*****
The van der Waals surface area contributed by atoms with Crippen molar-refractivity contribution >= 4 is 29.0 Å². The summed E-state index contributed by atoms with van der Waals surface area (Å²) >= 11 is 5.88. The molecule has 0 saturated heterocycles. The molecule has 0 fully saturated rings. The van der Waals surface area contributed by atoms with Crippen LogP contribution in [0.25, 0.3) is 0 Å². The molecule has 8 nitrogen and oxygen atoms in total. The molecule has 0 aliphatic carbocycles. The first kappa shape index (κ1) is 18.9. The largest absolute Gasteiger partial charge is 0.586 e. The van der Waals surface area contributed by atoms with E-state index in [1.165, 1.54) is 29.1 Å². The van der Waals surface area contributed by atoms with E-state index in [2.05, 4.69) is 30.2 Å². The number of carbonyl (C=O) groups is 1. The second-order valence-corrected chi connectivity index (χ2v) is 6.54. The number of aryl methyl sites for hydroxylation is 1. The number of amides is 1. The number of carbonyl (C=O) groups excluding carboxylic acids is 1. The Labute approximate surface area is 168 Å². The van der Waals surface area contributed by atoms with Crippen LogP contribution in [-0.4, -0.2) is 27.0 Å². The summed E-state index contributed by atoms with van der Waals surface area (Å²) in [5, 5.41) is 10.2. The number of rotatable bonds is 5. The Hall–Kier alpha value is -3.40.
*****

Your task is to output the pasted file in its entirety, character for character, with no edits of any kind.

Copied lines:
The van der Waals surface area contributed by atoms with Crippen molar-refractivity contribution >= 4 is 29.0 Å². The summed E-state index contributed by atoms with van der Waals surface area (Å²) >= 11 is 5.88. The molecule has 0 saturated heterocycles. The molecule has 0 fully saturated rings. The van der Waals surface area contributed by atoms with Crippen LogP contribution in [0.25, 0.3) is 0 Å². The molecule has 8 nitrogen and oxygen atoms in total. The molecule has 0 aliphatic carbocycles. The first kappa shape index (κ1) is 18.9. The largest absolute Gasteiger partial charge is 0.586 e. The van der Waals surface area contributed by atoms with E-state index in [1.165, 1.54) is 29.1 Å². The van der Waals surface area contributed by atoms with E-state index in [2.05, 4.69) is 30.2 Å². The number of carbonyl (C=O) groups is 1. The second-order valence-corrected chi connectivity index (χ2v) is 6.54. The number of aryl methyl sites for hydroxylation is 1. The number of amides is 1. The number of carbonyl (C=O) groups excluding carboxylic acids is 1. The Labute approximate surface area is 168 Å². The van der Waals surface area contributed by atoms with Crippen LogP contribution in [-0.4, -0.2) is 27.0 Å². The summed E-state index contributed by atoms with van der Waals surface area (Å²) in [5, 5.41) is 10.2. The number of rotatable bonds is 5. The Hall–Kier alpha value is -3.40.